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How to move files from one git repo to another (not a clone), preserving history

I followed the steps at

How to move files from one git repo to another (not a clone), preserving history

and I did get the files moved over, but it brought the ENTIRE history of the repo with it!

Is there a way to do the same thing but only bring the history of the associated files rather than the entire history of the repository?


To be more explicit about what I'm trying to do, assume there are 10 files in a repository and each one has 1 commit associated with it (so 10 total commits in the log).

I have a new repository that I want to transfer some of the files over to, let's say 2 of them. I want to bring the files over with the history from just those files, so I would expect 2 commits from the original repo in the log of the new repo. The method used above brings all 10 commits over, even though only 2 files came over.

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marked as duplicate by casperOne Dec 10 '11 at 20:55

This question has been asked before and already has an answer. If those answers do not fully address your question, please ask a new question.

Possible dup of… –  Adrian Cornish Dec 10 '11 at 2:59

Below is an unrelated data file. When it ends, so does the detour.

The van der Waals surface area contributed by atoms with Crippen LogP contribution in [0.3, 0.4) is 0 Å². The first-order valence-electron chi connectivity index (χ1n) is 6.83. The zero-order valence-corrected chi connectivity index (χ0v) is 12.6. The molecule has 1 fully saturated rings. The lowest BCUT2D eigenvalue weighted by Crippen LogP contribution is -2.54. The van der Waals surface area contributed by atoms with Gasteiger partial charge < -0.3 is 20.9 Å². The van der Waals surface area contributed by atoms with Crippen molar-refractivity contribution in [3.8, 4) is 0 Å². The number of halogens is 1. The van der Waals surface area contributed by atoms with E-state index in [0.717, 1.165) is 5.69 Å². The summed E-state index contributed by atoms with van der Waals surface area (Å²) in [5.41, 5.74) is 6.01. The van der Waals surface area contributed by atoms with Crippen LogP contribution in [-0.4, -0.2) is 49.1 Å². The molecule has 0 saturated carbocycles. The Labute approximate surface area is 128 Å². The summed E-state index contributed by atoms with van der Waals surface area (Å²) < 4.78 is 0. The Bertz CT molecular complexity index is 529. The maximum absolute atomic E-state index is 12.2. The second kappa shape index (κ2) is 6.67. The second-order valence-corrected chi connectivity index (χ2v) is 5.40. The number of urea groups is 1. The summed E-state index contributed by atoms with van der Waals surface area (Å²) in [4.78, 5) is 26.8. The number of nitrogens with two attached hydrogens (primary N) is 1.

Not a duplicate -- I used that method but it brings the entire history of the whole repo, not just the history of the files I imported. –  tpg2114 Dec 10 '11 at 5:21
not a duplicate and I have the same problem –  Tom Tanner Jun 25 '14 at 7:25

2 Answers 2

Have you tried Subtree Merging?

Subtree Merging The idea of the subtree merge is that you have two projects, and one of the projects maps to a subdirectory of the other one and vice versa. When you specify a subtree merge, Git is often smart enough to figure out that one is a subtree of the other and merge appropriately.

We’ll go through an example of adding a separate project into an existing project and then merging the code of the second into a subdirectory of the first.

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That doesn't seem to preserve the history of the imported files. Git blame shows all of the merged files as being edited by me, rather than the original author. And the git log doesn't show any of the commits that are related to the files brought over. –  tpg2114 Dec 9 '11 at 23:55
that link is dead already. Up to date is –  sukhmel Jan 5 '14 at 14:09

If the history is only one commit, why not just commit that file in the new repo? There is no history at this point.

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That was just an example to clarify the point. I'm trying to bring over 2 files from a repo with 1000+ files and 3 years of history. That's why I'm trying to avoid bringing the entire history of the original repo along, I only want the history of the files I bring over. –  tpg2114 Dec 10 '11 at 5:22
Then just branch for each active branch in the new repo and commit what exists at that point in time. Make a root commit that is common to all branches you want. –  Adam Dymitruk Dec 12 '11 at 4:16

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